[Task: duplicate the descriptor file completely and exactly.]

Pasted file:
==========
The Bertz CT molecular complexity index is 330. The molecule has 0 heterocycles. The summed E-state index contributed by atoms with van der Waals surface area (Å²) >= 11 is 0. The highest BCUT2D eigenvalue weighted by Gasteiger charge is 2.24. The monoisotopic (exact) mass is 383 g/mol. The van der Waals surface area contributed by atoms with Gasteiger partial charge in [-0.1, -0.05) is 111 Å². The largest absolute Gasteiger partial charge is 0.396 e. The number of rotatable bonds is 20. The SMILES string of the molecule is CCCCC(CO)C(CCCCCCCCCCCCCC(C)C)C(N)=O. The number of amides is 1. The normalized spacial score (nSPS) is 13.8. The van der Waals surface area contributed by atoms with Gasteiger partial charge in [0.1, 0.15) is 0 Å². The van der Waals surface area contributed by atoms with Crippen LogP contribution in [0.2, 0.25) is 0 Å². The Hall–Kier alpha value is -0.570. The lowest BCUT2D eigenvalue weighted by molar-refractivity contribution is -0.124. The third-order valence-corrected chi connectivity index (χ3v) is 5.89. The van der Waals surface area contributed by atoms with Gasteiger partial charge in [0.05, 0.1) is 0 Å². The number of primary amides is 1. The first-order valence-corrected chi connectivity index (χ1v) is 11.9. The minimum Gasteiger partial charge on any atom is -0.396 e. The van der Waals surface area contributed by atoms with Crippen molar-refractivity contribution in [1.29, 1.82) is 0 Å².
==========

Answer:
The Bertz CT molecular complexity index is 330. The molecule has 0 heterocycles. The summed E-state index contributed by atoms with van der Waals surface area (Å²) >= 11 is 0. The highest BCUT2D eigenvalue weighted by Gasteiger charge is 2.24. The monoisotopic (exact) mass is 383 g/mol. The van der Waals surface area contributed by atoms with Gasteiger partial charge in [-0.1, -0.05) is 111 Å². The largest absolute Gasteiger partial charge is 0.396 e. The number of rotatable bonds is 20. The SMILES string of the molecule is CCCCC(CO)C(CCCCCCCCCCCCCC(C)C)C(N)=O. The number of amides is 1. The normalized spacial score (nSPS) is 13.8. The van der Waals surface area contributed by atoms with Gasteiger partial charge in [0.1, 0.15) is 0 Å². The van der Waals surface area contributed by atoms with Crippen LogP contribution in [0.2, 0.25) is 0 Å². The Hall–Kier alpha value is -0.570. The lowest BCUT2D eigenvalue weighted by molar-refractivity contribution is -0.124. The third-order valence-corrected chi connectivity index (χ3v) is 5.89. The van der Waals surface area contributed by atoms with Gasteiger partial charge in [0.05, 0.1) is 0 Å². The number of primary amides is 1. The first-order valence-corrected chi connectivity index (χ1v) is 11.9. The minimum Gasteiger partial charge on any atom is -0.396 e. The van der Waals surface area contributed by atoms with Crippen molar-refractivity contribution in [1.29, 1.82) is 0 Å².